BRD Site established manufacturers courses for civilian and RAF personnel and on 7 July 1942, the number 21 school of technical training was formed.
The school was under the control of the MAP Ministry of aircraft production that had three courses being hydraulics, American engines, and electrics.
At first, the school had 58 students with 11 instructors, and by early 1943 the school was running ten courses on turbo-superchargers, cyclone and wasp engines, P-47and B-17 airframes and electrics.
Other training courses included pilot handling, flight engineers, even with the arrival of the United States army air force the training school continued to train their students the, number 21 school of technical training was disbanded on 16 April 1946.
Students of Number 21 school of technical training inside the workshops.
Group photo of students of the number 21 school of technical training
outside one of the air ministry depot type workshops at BRD site.
BRD Engineering Workshops WW2
Record Site Plan of BRD Site
Hangar AD-2 Book on BAD site
The record site plan (above) shows the location of hangar AD-2.
At the end of World War 2 the personnel of each hangar and workshop received a copy of a specially prepared book of their work while service at BAD site before returning back home, very similar to a college Year book.
Many thanks to Terry Kekic and his brother from the USA for spending a very long time scanning and actually sending a physical copy to us.
Terry Kekic's father Frank Georg Kekik was one of those personnel at BAD and served there during World War 2 and the following pages are from his personal copy of that book.
B.R.D. Building legend for above aerial photo 1945
(Please note: Because the building numbers on the record site plan (that we have) are of
poor quality, we have re-numbered the most relevant buildings to the one's shown below)
|1 Fuel storage tanks (oil)
|2 Standby electrical generator & compressors
|3 Engine test beds & their associated oil and petrol installation
|4 Fuel storage (coal)
|5 Central heating boiler plant
|6 Rootes Securities Ltd
|7 Plating shop, variable pitch airscrew shop & Salford Electric
|8 Fitting shop, machine shop, aero engine storage & sheet metal shop
|9 Engine repair shop
|10 Decontamination & first aid shop
|11 Demolition & detonator building
|12 Decontamination & first aid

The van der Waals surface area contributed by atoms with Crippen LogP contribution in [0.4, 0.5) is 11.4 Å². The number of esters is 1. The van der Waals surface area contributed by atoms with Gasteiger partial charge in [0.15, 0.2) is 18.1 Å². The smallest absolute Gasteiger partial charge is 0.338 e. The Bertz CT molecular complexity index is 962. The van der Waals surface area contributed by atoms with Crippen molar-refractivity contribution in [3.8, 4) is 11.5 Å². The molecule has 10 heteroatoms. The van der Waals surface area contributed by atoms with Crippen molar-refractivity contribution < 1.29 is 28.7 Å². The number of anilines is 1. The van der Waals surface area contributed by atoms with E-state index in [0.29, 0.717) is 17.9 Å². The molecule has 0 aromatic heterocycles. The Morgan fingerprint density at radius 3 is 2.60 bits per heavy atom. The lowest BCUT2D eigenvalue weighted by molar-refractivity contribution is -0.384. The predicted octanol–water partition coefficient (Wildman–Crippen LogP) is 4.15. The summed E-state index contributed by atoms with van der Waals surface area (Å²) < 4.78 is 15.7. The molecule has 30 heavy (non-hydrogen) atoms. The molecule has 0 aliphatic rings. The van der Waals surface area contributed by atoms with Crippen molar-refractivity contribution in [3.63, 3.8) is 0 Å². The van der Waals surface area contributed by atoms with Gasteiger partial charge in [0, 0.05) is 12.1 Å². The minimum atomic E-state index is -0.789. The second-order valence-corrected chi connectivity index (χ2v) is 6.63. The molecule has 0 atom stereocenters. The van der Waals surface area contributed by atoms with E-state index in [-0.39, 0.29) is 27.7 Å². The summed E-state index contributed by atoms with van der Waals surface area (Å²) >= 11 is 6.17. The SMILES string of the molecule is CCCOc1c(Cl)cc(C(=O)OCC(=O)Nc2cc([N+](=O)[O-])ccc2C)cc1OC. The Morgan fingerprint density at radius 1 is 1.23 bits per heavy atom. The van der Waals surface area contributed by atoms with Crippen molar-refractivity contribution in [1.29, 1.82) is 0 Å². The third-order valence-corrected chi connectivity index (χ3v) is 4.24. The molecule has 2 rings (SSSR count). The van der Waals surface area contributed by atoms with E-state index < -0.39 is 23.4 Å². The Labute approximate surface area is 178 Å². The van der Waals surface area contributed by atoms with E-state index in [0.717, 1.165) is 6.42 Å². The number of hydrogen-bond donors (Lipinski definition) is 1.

|13 sanitary block
|14 Aircraft depot repair shop
|15 Aircraft depot paint shop
|17 Defence (military)
|18 Motor transport petrol installation
|19 Aircraft depot erection shop
|19a Embodiment loan & main store
|20 Maintenance office & store
|21 Transformer electrical sub station
|21a Scrap metal store
|22 Fire & ambulance station & gas defence
|22a Petrol pump for motor transport
|23 Motor transport office & shed
|24 Rail weighbridge
|25 Articulated trailer shed
|26 Motor transport shed
|27 Railway locomotive shed
|28 Wood Mill & timber store
|28a Road weighbridge
|29 Lubricant & inflammable store
|30 Headquarters office block
|31 Air-raid precaution control room
|32 Warden office & emergency air-raid precaution panel
|33 First aid clearing room
|34 Employment office
|35 Hutted camp
|36 Main entrance gate 9
|37 Bus depot
Aerial Photo of BRD Site
Main Gate Entrance to BRD (Burtonwood Repair Depot) Site.
Main Gate Entrance to BRD (Burtonwood Repair Depot) Site 2014
The American flag is raised during WW2 for the transfer of the
Burtonwood Air Depot to the United States 8th Air
Forces Service Command 15th July 1942
Building number 8 on the left of the flag is the Burtonwood
repair Depot site Headquarters, during the late 1950s
this building become the United States Air Force
Dependents School having moved from site 1
Aerial Photo of The Headquarters Building Just inside the Main Gate (9)
BRD site photo taken from site 8 boiler house looking across Burtonwood Road
Air Police BRD site WW2
Railway Branch Line Running East Looking
From the Level Crossing Gates (no longer there)
The two green posts on each side of the footpath supported the gate
across the railway line which ran along the rout of the footpath and